The writers pegged to create the sequel thought a bit too much outside the box. They brought back Crowe's 'dead' character as a ghost who battled Roman gods and other monsters in the great beyond. Someone saw that idea and said, "um, yeah, no thanks."
It's hard to say if Crowe would have even done the film. He's been known for melting down and being difficult to work with. He might have completely laughed off the idea even if he stood to make major bucks for getting involved.
8 Pulp Fiction 2 (The Vega Brothers)
We're cheating a bit on this entry as Pulp Fiction 2 was never in the works. What was discussed was a spin-off movie involving the Vega Brothers. For fans of Quentin Tarantino movies, they'll recognize the name Vega from both Reservoir Dogs and Pulp Fiction. Vincent Vega was from Pulp Fiction and played by John Travolta, while Vic Vega was from Reservoir Dogs and played by Michael Madsen.
The story would have taken place prior to both of their first respective films and documented their storyline to lead to their ultimate fates. But, it was all for nothing as the two actors got much older by the time Tarantino got around to discussing the movie more as a possibility. It was way too late to make them being younger believable. If the movie ever happens now, it would have to be with two different actors.
7 Usual Suspects 2
In one of the most beloved movies ever made, the story of Keyser Soze outsmarting his unethical crew of criminals and a police department led by Chazz Palminteri, became a cult hit. It didn't make a ton of money at the box office, but over time the film has collected fans and grown in popularity. When it became rumor that a sequel might be in the works, everyone involved (that wasn't killed in the first movie) was chomping at the bit to get involved.
There were so many questions upon conclusion of the first film, it would have been easy to continue with a sequel. It got close to happening as Palminteri actually publicly stated the film was a go. So far, he's proven to have had bad information. It's likely too late to do anything now. But, a movie that doesn't include the original cast and is a creative crime thriller would be well received by fans.
6 Forrest Gump 2
If you're thinking Forrest Gump did everything a person could have possibly done in one film, apparently the creators of the first film disagreed and thought they could have Gump inadvertently face a number of other challenges and come out on top. There was a follow-up book and follow-up script but not a follow-up Forrest Gump, as Tom Hanks refused to get involved.
Hanks was worried the film would just be too repetitive and couldn't live up to the quality of the first film. He would have made a ridiculous amount of money as would the film. The first movie grossed almost $680 million and coined dozens on catchphrases. It had a built-in audience. Hanks just didn't want to compromise his creative integrity. Run Hanks, run.
5 The Bodyguard 2
After the original Bodyguard movie came out and saw huge success, the film's star Kevin Costner, claimed that a sequel was in development. The plot would revolve around his character and him protecting none other than Princess Diana. It was a lofty goal to aim for and unfortunately because Diana passed in a car accident, there was no way to confirm if that information was, in fact, true or not. All that's known for sure is that it would have been a horrible idea.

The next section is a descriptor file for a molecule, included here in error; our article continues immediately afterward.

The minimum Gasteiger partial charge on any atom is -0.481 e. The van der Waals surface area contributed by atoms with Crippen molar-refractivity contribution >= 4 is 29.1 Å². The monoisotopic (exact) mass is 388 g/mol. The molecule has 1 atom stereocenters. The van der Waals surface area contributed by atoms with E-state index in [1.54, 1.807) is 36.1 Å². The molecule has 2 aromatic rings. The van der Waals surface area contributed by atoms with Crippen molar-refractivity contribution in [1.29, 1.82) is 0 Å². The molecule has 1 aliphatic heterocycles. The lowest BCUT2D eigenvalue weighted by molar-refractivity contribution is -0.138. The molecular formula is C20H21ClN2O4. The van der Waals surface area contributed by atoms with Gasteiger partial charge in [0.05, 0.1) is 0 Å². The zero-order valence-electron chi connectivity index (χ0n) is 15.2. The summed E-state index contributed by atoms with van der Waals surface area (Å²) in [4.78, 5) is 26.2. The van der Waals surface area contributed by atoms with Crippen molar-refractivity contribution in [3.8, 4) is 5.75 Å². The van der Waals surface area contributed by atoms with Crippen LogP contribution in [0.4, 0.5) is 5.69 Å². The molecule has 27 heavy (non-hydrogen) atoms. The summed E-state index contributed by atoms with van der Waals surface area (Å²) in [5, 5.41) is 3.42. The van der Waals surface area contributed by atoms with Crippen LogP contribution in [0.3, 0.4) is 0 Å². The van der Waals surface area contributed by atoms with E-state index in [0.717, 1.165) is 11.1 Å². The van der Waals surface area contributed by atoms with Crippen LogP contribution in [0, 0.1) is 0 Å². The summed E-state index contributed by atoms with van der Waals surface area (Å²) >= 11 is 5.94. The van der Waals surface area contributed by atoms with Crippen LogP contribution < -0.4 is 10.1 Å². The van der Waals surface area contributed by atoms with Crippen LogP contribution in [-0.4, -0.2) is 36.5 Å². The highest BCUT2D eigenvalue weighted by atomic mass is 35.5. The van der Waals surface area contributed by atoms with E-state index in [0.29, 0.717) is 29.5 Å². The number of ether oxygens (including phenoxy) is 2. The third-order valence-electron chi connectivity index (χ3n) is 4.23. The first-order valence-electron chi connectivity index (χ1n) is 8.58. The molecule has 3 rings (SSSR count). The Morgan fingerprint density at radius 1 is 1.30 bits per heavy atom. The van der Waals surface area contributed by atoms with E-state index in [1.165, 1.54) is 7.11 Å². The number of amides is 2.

The Bodyguard grossed over $411 million worldwide and a sequel was certain to draw an audience. It's just that film probably wouldn't have been terribly good. That someone has decided to reboot the film says enough about the original that someone thinks there's more money to be made. It could actually star Kevin Costner too. He's still popular and looks pretty good for his age. Unfortunately, it won't star Whitney Houston who is no longer with us.
4 Mrs. Doubtfire 2
It was ten years after the first film, but in 2003, a plan was in the works for Mrs. Doubtfire to come back to the big screen. Robin Williams would have returned and Fox would have produced the film. Comedian Bonnie Hunt (Robin Williams' co-star in Jumanji) was going to write the script.
Things sat for a while but Williams eventually pulled out of the film because he thought the script was not good. He didn't want to be known as following his grown-up daughter to college. Now, the film is being rebooted and will star Dwayne Johnson, Jack Black and Kevin Hart. It's a re-imaging of the first film and not a sequel. Movies starring the Rock tend to do pretty well so they should be fine without Robin Williams who sadly passed away.
3 Elf 2
Would you star in a movie that was terrible if you were given $29 million? Most people probably would. Would you star in a film for $29 million that was likely to be pretty good but maybe not as good as the first film? Well, that was the case for Will Ferrell who turned down obscene money when he declined to star in Elf 2.
For the huge following Elf had and for how often it shows up on television around the holidays, Ferrell was worried the film couldn't live up to the success of the first film. Instead, Ferrell decided to star in films that were critically slammed. Ferrell has done fine, but it shouldn't surprise anyone if one day he came out and said he wished he'd done another Elf film, maybe a couple of them. Worked pretty well for Tim Allen.
2 Roger Rabbit 2
Disney never gets involved in films that they think will be a failure, but it's not likely many saw Who Framed Roger Rabbit as being the huge success it was. The film grossed almost $330 million worldwide and as such, producers wanted to get to work on a second film right away. Four years later, a script appeared which would have told the story of Roger Rabbit as a cartoon soldier in a cartoon war, fighting with some of Disney's biggest cartoon stars.
The movie never happened, but director Robert Zemeckis teased that he might consider a different kind of sequel for the character down the road. Unfortunately, the character is not one that is well known by the age group that still loves Disney movies today, so there is a pretty good chance it won't see the same kind of success.
In one of the most iconic endings in film history, it might have been difficult to picture how a sequel to the film Seven might have made sense. Still, producers wanted to make another film, this time jumping up one number and calling it Ei8ht.
Unfortunately, most of the people involved in the making of the first film wanted nothing to do with the second. It could be because the script revolved around Morgan Freeman's character having clairvoyant abilities. Original director David Fincher, was absolutely against the idea and wouldn't go near the sequel.
The idea of the sequel was turned into a different film called Solace, which starred Anthony Hopkins and made a disappointing $22 million. Pretty much everyone was right to stay away.